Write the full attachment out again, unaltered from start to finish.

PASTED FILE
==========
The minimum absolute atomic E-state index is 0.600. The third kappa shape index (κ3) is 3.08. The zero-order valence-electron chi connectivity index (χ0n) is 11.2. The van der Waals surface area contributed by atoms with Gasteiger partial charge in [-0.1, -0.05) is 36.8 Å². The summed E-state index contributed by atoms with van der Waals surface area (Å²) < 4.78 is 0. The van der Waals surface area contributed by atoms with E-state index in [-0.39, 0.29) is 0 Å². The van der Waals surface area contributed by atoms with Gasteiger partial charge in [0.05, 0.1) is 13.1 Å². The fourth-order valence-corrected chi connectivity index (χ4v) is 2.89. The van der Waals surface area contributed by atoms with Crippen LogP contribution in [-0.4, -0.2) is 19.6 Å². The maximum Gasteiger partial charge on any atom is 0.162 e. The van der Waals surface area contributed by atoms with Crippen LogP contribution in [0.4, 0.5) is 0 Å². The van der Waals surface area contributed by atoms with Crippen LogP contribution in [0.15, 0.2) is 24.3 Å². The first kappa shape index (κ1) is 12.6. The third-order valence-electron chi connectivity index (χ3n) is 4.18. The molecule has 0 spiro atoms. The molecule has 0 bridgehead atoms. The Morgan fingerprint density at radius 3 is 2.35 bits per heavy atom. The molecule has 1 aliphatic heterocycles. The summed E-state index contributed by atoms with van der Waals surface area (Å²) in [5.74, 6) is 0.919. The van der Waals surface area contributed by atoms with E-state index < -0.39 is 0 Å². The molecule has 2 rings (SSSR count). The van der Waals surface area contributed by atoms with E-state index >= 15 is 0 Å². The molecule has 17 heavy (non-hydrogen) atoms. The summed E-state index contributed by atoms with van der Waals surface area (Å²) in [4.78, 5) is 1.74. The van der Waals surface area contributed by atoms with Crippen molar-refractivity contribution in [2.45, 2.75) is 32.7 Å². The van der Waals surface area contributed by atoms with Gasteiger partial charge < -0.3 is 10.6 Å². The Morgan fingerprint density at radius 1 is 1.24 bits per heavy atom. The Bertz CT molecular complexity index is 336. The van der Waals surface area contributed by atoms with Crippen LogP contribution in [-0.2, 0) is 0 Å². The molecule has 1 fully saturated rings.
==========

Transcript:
The minimum absolute atomic E-state index is 0.600. The third kappa shape index (κ3) is 3.08. The zero-order valence-electron chi connectivity index (χ0n) is 11.2. The van der Waals surface area contributed by atoms with Gasteiger partial charge in [-0.1, -0.05) is 36.8 Å². The summed E-state index contributed by atoms with van der Waals surface area (Å²) < 4.78 is 0. The van der Waals surface area contributed by atoms with E-state index in [-0.39, 0.29) is 0 Å². The van der Waals surface area contributed by atoms with Gasteiger partial charge in [0.05, 0.1) is 13.1 Å². The fourth-order valence-corrected chi connectivity index (χ4v) is 2.89. The van der Waals surface area contributed by atoms with Crippen LogP contribution in [-0.4, -0.2) is 19.6 Å². The maximum Gasteiger partial charge on any atom is 0.162 e. The van der Waals surface area contributed by atoms with Crippen LogP contribution in [0.4, 0.5) is 0 Å². The van der Waals surface area contributed by atoms with Crippen LogP contribution in [0.15, 0.2) is 24.3 Å². The first kappa shape index (κ1) is 12.6. The third-order valence-electron chi connectivity index (χ3n) is 4.18. The molecule has 0 spiro atoms. The molecule has 0 bridgehead atoms. The Morgan fingerprint density at radius 3 is 2.35 bits per heavy atom. The molecule has 1 aliphatic heterocycles. The summed E-state index contributed by atoms with van der Waals surface area (Å²) in [5.74, 6) is 0.919. The van der Waals surface area contributed by atoms with E-state index < -0.39 is 0 Å². The molecule has 2 rings (SSSR count). The van der Waals surface area contributed by atoms with E-state index >= 15 is 0 Å². The molecule has 17 heavy (non-hydrogen) atoms. The summed E-state index contributed by atoms with van der Waals surface area (Å²) in [4.78, 5) is 1.74. The van der Waals surface area contributed by atoms with Crippen molar-refractivity contribution in [2.45, 2.75) is 32.7 Å². The van der Waals surface area contributed by atoms with Gasteiger partial charge < -0.3 is 10.6 Å². The Morgan fingerprint density at radius 1 is 1.24 bits per heavy atom. The Bertz CT molecular complexity index is 336. The van der Waals surface area contributed by atoms with Crippen LogP contribution in [-0.2, 0) is 0 Å². The molecule has 1 fully saturated rings.